She tries to explain the lack of knowledge as part of the “forgetfulness” created by the pact.  She believes that since the breaking of the pact, agents of Mentari’s Secret might begin, at the very least, having some idea of what they need to do to help the chosen – of which there might be more than just Theren, Fang and Bran… maybe.  She says that is why Perry Braiton acted to set the group on the path to find her.  He truly does not know much other than he knew to make a promise to the king to serve when needed, and that was likely due to the fact that he is a cleric of Mentari.  When he noticed the three having sigils on their hands, he knew he had to act to get them moving and not much else.

Finally, all of this is to work against an opposing agency that is trying to make sure that Mentari’s Secret is not restored – if that is even possible – and allow for whatever BAD has been set in motion.  Mert believes that is why a creature like Slythis came along… and maybe this Krell, Kogan, attacked her and will likely pursue the group.  They could be similar to Mentari’s Secret in that they are not sure who or what they serve, but that they must work to get rid of anyone that can prevent whatever evil is going to happen.

Mert recommends that they seek out the secret library in the castle in Welandar City.  She suspects that there are documents that explain the truth of things and what breaking the pact might mean.  When asked about how long they had, Mert could not answer.  She didn’t think that things would happen too quickly, but if they were going to take on the task, they should not take too long.

The group decides to head back to Piketon to recover their cart and things.  Bran requests that they go to Lon-Kar, the Dwerg city on the east side of the lake.  He wants to seek out the Ironstar family and return the battleaxe he recovered from the dwerg smith that was murdered by Slythis on Piketon Road.  Given that the urgency of their quest is not immediate and the possibility of finding other possible information and resources (reward???) by going to Lon-Kar, they agree to travel there on their way to Welandar City.

And this ended Session 9.  I hope you enjoy this next part of the story as much as I did “playing” it.  Session 10 is coming soon.  Will they be pursued by this Krell that already seems rather powerful?  Will they find the “resources” they are hoping to find in Lon-Kar.  We’ll see…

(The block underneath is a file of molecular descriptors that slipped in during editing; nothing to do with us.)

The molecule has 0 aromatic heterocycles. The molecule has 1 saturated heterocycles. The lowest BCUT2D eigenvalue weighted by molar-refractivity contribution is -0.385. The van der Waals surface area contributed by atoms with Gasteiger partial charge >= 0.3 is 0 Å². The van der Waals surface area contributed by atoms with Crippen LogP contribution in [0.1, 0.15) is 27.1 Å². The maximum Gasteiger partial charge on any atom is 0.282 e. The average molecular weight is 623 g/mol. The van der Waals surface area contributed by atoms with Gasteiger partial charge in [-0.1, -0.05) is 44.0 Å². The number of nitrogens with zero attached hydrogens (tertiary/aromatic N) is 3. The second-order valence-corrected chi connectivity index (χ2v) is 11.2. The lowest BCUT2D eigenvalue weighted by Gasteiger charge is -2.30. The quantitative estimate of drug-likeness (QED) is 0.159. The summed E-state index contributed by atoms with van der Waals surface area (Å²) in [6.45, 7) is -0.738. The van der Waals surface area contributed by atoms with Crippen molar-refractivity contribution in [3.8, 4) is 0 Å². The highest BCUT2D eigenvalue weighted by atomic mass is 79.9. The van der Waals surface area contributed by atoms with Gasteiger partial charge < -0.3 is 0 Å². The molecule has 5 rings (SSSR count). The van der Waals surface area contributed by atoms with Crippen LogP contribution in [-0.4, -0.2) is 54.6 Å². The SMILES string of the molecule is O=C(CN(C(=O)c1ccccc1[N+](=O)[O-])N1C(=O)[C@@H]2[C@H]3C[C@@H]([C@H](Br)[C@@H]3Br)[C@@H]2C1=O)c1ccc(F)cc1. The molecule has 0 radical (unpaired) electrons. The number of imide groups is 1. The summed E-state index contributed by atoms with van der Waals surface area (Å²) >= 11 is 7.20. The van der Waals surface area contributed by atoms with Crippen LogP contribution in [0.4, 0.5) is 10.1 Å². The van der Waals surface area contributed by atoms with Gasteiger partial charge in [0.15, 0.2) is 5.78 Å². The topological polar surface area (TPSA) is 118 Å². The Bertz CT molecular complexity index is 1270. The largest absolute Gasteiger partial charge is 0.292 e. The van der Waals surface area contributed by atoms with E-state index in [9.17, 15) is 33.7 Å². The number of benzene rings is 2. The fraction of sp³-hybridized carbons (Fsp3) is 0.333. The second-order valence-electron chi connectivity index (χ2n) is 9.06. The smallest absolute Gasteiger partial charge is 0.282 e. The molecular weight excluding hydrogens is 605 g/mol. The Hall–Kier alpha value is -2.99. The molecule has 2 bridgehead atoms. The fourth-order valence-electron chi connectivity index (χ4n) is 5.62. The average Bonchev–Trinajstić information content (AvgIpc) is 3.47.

Oh yeah, they forgot to ask about their shared dream/nightmare  😮

As always, let me know you like what I’ve posted here by clicking the like button.  And by all means, leave me a comment.  Let me know what you think.  Ask questions.  It’s very gratifying to know that y’all are reading my stuff.

Type to you later 🙂

Game Night. Session 8. I Thought It Went Great ;-)

Here’s a work in progress of the continent where the Kingdom of Welandar is located.

Welandar Snipit

I’ve started, once again, plugging away at getting some more solid background information for this campaign world.  I realized a couple game nights ago that I have been lacking in that area.  This became especially apparent to me when I began really struggling to come up with the next mission/quest for my players.  They’re almost to the point where they will need this to continue.  It’s one thing to have a plot idea, but something completely different to create enough details and generate hooks to get your players involved in that plot idea.

So, I decided to act on own my philosophy; having a good background/setting  makes for creating the story/adventure much easier and helps connect the players and their characters to the world.  Seems pretty obvious, right?  Well… the density of the author sometimes overrides his grasp on the “reality” of the situation.  I have been a dumb-ass and not fleshed out enough of the setting to facilitate reasons/motivations for the characters to take action, whether by my design or their own.  You see?  If there is enough color and depth to the setting, and you have the players “educated” with that information, the characters they have chosen to play can become the “people/heroes” of the world they are supposed to be and act on their own – even with little to no prompting from the DM.  Then all the DM has to do is prepare for their next moves and dole out “consequences” for the actions the characters have taken.  The plot devices also drop in much easier because they will make sense to the players and thus, their characters.

Session 8, to me went pretty great…

Fang, Theren and Bran had split up to conduct some business as soon as they reached Piketon.

Fang and Theren got the cart repairs set up and started asking about where to find Mert.  Fang also made sure to keep an eye and ear out for anything “unusual” in hopes of getting the underlying lay of the land in Piketon.